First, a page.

Categories
Audio Sources - Full Text Articles

Sudan faces displacement crisis as truce talks yield no progress

2023-05-09T10:39:13Z

Residents of Sudan’s capital reported air strikes overnight and sporadic gun battles on Tuesday morning amid what they call a surge in looting, with no sign of progress in ceasefire talks taking place in Saudi Arabia.

The violence has accelerated a wave of people fleeing their homes, with the number of people internally displaced inside Sudan more than doubling in a week to more than 700,000 the U.N.’s migration agency said.

“The biggest danger is the spread of robbery and looting and the total absence of the police and the law,” said Ahmed Saleh, 45, from Khartoum’s adjoining sister city of Bahri. Homes, shops and warehouses have all been targeted, residents said.

The eruption of conflict between Sudan’s army and the Rapid Support Forces (RSF) paramilitary risks a prolonged war that could draw in outside powers and unleash a new humanitarian crisis across the region.

The United Nations estimates that 5 million additional people will need emergency assistance inside Sudan while 860,000 are expected to flee to neighbouring states that were already in crisis at a time when rich countries have cut back on aid.

The World Health Organisation also on Tuesday raised the confirmed death toll to more than 600, with 5,000 injured, though the true figure is thought to be much higher.

Meanwhile there has been no outward sign of progress in the talks that have taken place in Saudi Arabia since Saturday despite their limited goal of a ceasefire to allow humanitarian access. Repeated earlier truce deals have already been broken.

The army, under General Abdel-Fattah al-Burhan, and the RSF under General Mohamed Hamdan Dagalo, known as Hemedti, had joined forces in a military coup in 2021, reconfiguring a planned transition to civilian rule.

But they fell out over the terms and timing of the transition, leading to the sudden explosion of fighting in Khartoum on April 15 that quickly spread to the Darfur region where a conflict had already rumbled since 2003.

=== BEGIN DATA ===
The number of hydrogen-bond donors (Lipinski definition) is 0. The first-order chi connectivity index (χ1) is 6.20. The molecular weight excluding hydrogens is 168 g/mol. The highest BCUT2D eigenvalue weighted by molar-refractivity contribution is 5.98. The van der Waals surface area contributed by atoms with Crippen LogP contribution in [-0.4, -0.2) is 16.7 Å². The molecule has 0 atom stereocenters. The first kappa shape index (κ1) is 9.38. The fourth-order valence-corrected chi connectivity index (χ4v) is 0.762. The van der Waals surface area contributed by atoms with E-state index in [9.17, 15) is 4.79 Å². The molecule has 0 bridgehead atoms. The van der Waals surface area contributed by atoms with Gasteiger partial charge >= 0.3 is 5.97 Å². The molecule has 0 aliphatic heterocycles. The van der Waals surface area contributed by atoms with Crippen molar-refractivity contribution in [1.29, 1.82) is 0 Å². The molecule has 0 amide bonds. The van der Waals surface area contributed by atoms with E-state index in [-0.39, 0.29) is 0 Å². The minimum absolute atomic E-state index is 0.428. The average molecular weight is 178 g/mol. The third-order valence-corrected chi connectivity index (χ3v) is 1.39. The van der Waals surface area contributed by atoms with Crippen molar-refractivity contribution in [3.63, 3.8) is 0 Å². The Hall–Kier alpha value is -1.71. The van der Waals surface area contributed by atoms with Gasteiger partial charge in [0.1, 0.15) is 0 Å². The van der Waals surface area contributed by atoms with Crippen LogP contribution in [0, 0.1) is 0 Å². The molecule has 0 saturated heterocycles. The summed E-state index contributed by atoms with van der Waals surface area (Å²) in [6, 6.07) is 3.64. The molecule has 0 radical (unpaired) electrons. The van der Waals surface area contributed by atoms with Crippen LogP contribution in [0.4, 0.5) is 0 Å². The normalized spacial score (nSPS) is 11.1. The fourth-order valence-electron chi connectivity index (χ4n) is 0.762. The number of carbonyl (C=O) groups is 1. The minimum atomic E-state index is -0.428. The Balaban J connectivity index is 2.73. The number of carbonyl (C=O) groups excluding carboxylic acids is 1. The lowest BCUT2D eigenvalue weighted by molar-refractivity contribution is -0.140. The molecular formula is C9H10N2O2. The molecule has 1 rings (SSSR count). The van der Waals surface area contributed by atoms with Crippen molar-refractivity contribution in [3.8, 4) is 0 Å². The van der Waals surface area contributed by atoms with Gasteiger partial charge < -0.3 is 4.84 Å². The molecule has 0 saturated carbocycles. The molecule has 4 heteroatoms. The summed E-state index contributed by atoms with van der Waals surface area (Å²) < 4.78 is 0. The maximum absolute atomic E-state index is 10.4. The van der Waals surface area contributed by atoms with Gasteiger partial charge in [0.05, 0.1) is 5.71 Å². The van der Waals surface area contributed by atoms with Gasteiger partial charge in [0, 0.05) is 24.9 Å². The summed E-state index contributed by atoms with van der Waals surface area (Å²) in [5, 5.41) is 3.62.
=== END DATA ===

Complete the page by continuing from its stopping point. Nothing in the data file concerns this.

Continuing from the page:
On Monday Burhan said in a television interview that he wanted peace.

“We believe the peaceful solution is the ideal route to handle this crisis,” he said, but gave no indication he was ready to make concessions.

Turkish President Tayyip Erdogan’s office said he had spoken with Burhan on Tuesday and said Ankara was willing to host further talks on a more comprehensive settlement.

Related Galleries:

Sudanese refugees, who fled the violence in their country, wait to receive food supplies from a Turkish aid group (IHH) near the border between Sudan and Chad in Koufroun, Chad May 7, 2023. REUTERS/Zohra Bensemra

Sudanese women, who fled the violence in their country and who were waiting desperately for food distribution, dodge the soldiers attempting to hold them back as they tried to grab bags of provision when they saw that supplies brought by a Turkish aid group (IHH) were running out, near the border between Sudan and Chad in Koufroun, Chad May 7, 2023. REUTERS/Zohra Bensemra

Sudanese refugees, who fled the violence in their country, wait to receive food supplies from a Turkish aid group (IHH) near the border between Sudan and Chad in Koufroun, Chad May 7, 2023. REUTERS/Zohra Bensemra

A Sudanese refugee, who fled the violence in his country, smiles after he received food supplies from a Turkish aid group (IHH) near the border between Sudan and Chad in Koufroun, Chad May 7, 2023. REUTERS/Zohra Bensemra

Sudanese refugees, who fled the violence in their country, wait to receive food supplies from a Turkish aid group (IHH) near the border between Sudan and Chad in Koufroun, Chad May 7, 2023. REUTERS/Zohra Bensemra